It is no overstatement to say that the death of Jesus Christ stands as the single greatest moment in all human history. On that dark, dreary day outside the city walls of Jerusalem, events of historical, even cosmic proportions were taking place. Not only did these developments contribute to the turning of the western world’s calendar from B.C. to A.D., but, for the Christian Church, they constituted the central event that captures and demonstrates the mercy and grace of God toward us sinners: Jesus Christ, the righteous God-Man, dying in innocence on a cross, atoning for the sins of the world, reconciling us to God. The doctrine of justification—rightly identified by the Reformers as the central doctrine of the Scriptures—finds its source in this atoning and substitutionary death of Jesus on the cross on Good Friday. Only Christ could accomplish and deliver this justification to us.

The Gospel writers also record a series of more immediate and localized effects at the time of Jesus’ death on the cross. These incidents include earthquakes (Matthew 27:51), the raising of people who were dead (Matthew 27:52-53), and—important to this article—the rending, or splitting in two, of the Temple curtain (Matthew 27:51; Mark 15:38; Luke 23:45). As remarkable as the first two happenings were, it’s this last event—the splitting of the Temple curtain that separated off the central, most holy space in the Temple—that is of enduring importance to us.

The architecture of the Temple was an intricate and glorious sight to behold. Its most primitive expression is in Moses’ “tent of meeting” (Exodus 27–31). The tent of meeting was a gathering place for anyone who had need of “inquiring of the Lord” (Exodus 33:7). Moses tells us in the book of Exodus that when he entered the tent, the Lord “would speak to [him] face to face, as one speaks to a friend” (Exodus 33:11). Through Moses, God gave instructions for incorporating this tent of meeting into a larger, portable Tabernacle which would accompany the people of Israel through their wilderness wanderings toward the Promised Land (Exodus 25–27; 30–31; 33:7-11; 35–40). The expressed purpose given the Tabernacle was to be a dwelling place for God through which he could meet with and speak to the Israelites. This place, the Lord added, “will be consecrated by my glory” (Exodus 29:42-43).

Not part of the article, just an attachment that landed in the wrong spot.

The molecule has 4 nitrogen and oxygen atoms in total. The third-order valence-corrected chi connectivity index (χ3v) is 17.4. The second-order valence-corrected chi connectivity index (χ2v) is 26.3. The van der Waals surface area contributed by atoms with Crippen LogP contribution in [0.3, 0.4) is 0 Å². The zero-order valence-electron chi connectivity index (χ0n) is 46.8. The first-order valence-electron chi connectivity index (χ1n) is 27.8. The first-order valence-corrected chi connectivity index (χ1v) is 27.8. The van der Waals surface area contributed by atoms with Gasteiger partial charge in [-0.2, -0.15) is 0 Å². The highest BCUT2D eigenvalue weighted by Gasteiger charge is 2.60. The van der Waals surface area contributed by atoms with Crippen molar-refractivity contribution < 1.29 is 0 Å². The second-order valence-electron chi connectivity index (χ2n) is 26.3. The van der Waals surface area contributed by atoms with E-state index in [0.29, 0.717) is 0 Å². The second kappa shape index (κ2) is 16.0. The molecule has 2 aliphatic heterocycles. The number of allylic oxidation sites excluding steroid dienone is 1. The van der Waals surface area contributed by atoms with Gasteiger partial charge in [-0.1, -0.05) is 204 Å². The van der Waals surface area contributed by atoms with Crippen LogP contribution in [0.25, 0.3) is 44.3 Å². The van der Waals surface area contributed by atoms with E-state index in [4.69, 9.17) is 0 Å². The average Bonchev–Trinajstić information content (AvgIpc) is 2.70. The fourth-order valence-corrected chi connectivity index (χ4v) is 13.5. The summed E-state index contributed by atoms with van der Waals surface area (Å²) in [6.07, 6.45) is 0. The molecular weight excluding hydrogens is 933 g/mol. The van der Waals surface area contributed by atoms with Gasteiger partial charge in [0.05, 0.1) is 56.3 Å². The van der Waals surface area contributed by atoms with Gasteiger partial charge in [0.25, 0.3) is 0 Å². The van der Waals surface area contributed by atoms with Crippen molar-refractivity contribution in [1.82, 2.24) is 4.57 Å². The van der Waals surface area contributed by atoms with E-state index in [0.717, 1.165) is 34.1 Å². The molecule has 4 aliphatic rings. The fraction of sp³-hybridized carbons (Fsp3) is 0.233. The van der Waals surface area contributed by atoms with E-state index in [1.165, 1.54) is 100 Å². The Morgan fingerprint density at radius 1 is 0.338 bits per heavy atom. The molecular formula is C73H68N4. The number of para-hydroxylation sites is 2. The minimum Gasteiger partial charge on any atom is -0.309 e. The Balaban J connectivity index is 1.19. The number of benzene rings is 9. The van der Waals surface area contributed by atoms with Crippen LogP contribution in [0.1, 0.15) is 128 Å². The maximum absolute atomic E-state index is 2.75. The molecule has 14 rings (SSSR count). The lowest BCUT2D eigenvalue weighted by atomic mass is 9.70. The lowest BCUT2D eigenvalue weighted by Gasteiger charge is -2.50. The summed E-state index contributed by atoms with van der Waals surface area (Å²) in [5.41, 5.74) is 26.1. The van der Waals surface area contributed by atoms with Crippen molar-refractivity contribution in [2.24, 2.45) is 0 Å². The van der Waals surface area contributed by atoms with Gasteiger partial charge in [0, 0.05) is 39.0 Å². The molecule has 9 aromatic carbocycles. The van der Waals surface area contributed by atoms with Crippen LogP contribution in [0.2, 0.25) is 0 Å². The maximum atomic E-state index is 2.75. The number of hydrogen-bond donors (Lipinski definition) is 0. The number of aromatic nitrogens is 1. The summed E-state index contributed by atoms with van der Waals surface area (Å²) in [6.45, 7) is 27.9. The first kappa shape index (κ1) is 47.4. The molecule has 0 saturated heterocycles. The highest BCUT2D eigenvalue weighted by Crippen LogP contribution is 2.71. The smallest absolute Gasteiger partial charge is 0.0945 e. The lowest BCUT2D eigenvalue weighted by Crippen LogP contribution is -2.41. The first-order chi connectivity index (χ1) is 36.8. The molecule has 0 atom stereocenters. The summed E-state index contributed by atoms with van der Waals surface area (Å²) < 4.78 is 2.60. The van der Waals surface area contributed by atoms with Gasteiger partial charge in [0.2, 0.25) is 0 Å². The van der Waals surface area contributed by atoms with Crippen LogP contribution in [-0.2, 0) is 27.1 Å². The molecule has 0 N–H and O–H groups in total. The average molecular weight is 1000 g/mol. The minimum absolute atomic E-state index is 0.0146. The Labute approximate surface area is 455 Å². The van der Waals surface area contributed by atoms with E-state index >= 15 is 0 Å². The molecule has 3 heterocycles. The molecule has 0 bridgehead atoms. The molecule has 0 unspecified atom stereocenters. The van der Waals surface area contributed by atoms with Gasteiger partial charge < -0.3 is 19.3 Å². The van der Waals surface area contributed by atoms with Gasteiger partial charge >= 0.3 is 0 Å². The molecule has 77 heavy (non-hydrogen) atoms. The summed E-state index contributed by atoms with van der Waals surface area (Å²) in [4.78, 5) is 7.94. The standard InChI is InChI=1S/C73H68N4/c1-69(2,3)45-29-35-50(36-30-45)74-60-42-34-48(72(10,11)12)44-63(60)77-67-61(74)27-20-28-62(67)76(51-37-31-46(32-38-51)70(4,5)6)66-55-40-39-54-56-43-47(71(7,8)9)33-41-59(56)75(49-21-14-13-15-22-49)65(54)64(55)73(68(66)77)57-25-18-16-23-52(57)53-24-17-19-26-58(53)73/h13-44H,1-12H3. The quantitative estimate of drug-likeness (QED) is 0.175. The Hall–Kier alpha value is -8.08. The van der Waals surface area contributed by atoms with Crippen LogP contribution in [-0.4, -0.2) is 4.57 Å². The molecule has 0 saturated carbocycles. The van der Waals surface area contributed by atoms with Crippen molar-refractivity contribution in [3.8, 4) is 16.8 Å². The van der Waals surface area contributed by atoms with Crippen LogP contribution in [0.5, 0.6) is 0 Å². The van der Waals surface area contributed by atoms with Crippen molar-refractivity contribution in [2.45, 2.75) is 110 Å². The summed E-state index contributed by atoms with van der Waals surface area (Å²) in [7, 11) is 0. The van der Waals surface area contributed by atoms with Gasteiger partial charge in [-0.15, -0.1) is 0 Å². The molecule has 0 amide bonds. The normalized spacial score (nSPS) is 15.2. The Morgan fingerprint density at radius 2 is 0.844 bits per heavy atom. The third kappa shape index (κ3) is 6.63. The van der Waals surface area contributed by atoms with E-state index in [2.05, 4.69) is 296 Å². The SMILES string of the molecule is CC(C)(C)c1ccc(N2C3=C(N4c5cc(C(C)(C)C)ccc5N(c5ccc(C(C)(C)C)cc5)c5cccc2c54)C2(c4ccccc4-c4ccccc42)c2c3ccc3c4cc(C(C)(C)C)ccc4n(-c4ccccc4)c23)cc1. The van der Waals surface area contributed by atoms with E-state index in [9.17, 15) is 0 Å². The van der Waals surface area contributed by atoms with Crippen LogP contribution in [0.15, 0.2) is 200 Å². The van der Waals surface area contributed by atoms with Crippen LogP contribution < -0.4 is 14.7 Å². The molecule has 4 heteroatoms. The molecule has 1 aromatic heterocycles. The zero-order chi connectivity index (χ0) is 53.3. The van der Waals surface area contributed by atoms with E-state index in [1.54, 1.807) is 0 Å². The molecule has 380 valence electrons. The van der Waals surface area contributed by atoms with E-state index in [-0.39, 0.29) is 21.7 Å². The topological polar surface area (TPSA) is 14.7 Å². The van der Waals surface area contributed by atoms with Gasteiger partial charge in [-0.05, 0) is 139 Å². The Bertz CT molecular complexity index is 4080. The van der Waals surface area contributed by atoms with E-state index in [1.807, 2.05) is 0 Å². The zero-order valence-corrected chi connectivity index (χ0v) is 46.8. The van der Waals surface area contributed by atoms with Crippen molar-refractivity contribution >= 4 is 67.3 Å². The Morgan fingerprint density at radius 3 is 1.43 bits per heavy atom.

Once the people of Israel were settled in the land of Canaan, they eventually upgraded their Tabernacle to a permanent and more fitting structure called the Temple. In the prayer of dedication for this building, King Solomon reiterated an understanding of the essential function of this space. He prayed to God saying, “May your eyes be open toward this temple night and day, this place of which you said, ‘My Name shall be there,’ so that you will hear the prayer your servant prays toward this place. Hear the supplication of your servant and of your people Israel when they pray toward this place. Hear from heaven, your dwelling place, and when you hear, forgive” (1 Kings 8:29-30).